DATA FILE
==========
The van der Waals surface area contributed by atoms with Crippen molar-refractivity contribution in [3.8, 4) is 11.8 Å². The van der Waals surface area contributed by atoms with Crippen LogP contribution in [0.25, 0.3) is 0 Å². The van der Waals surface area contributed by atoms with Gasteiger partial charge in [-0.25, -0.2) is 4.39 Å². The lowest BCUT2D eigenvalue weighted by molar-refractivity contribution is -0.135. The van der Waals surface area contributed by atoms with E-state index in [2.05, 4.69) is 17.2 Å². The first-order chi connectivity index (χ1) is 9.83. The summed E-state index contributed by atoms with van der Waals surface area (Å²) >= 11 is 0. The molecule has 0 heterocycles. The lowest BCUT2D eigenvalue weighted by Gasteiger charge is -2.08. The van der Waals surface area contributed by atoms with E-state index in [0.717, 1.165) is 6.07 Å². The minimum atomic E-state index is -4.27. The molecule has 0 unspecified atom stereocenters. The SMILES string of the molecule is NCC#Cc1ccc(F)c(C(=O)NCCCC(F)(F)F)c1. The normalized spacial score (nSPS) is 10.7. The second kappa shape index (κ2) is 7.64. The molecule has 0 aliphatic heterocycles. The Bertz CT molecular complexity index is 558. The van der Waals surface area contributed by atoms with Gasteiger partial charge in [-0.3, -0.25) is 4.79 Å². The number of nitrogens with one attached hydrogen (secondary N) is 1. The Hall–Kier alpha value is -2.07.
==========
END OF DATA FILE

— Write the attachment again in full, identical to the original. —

The van der Waals surface area contributed by atoms with Crippen molar-refractivity contribution in [3.8, 4) is 11.8 Å². The van der Waals surface area contributed by atoms with Crippen LogP contribution in [0.25, 0.3) is 0 Å². The van der Waals surface area contributed by atoms with Gasteiger partial charge in [-0.25, -0.2) is 4.39 Å². The lowest BCUT2D eigenvalue weighted by molar-refractivity contribution is -0.135. The van der Waals surface area contributed by atoms with E-state index in [2.05, 4.69) is 17.2 Å². The first-order chi connectivity index (χ1) is 9.83. The summed E-state index contributed by atoms with van der Waals surface area (Å²) >= 11 is 0. The molecule has 0 heterocycles. The lowest BCUT2D eigenvalue weighted by Gasteiger charge is -2.08. The van der Waals surface area contributed by atoms with E-state index in [0.717, 1.165) is 6.07 Å². The minimum atomic E-state index is -4.27. The molecule has 0 unspecified atom stereocenters. The SMILES string of the molecule is NCC#Cc1ccc(F)c(C(=O)NCCCC(F)(F)F)c1. The normalized spacial score (nSPS) is 10.7. The second kappa shape index (κ2) is 7.64. The molecule has 0 aliphatic heterocycles. The Bertz CT molecular complexity index is 558. The van der Waals surface area contributed by atoms with Gasteiger partial charge in [-0.3, -0.25) is 4.79 Å². The number of nitrogens with one attached hydrogen (secondary N) is 1. The Hall–Kier alpha value is -2.07.